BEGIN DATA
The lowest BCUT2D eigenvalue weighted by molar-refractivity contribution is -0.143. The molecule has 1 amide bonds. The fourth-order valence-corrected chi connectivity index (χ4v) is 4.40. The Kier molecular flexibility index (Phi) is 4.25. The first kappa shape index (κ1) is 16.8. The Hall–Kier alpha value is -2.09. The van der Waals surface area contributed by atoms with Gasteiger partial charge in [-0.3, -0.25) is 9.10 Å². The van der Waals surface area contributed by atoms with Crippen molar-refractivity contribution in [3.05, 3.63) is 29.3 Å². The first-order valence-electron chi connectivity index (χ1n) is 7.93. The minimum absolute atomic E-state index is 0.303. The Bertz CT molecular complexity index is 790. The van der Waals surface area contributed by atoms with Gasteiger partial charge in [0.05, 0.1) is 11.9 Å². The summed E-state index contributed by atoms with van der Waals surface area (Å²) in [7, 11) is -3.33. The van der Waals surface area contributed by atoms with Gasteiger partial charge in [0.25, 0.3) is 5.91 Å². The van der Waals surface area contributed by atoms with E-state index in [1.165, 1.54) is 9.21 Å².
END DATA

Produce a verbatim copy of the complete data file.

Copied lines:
The lowest BCUT2D eigenvalue weighted by molar-refractivity contribution is -0.143. The molecule has 1 amide bonds. The fourth-order valence-corrected chi connectivity index (χ4v) is 4.40. The Kier molecular flexibility index (Phi) is 4.25. The first kappa shape index (κ1) is 16.8. The Hall–Kier alpha value is -2.09. The van der Waals surface area contributed by atoms with Gasteiger partial charge in [-0.3, -0.25) is 9.10 Å². The van der Waals surface area contributed by atoms with Crippen molar-refractivity contribution in [3.05, 3.63) is 29.3 Å². The first-order valence-electron chi connectivity index (χ1n) is 7.93. The minimum absolute atomic E-state index is 0.303. The Bertz CT molecular complexity index is 790. The van der Waals surface area contributed by atoms with Gasteiger partial charge in [0.05, 0.1) is 11.9 Å². The summed E-state index contributed by atoms with van der Waals surface area (Å²) in [7, 11) is -3.33. The van der Waals surface area contributed by atoms with Gasteiger partial charge in [0.25, 0.3) is 5.91 Å². The van der Waals surface area contributed by atoms with E-state index in [1.165, 1.54) is 9.21 Å².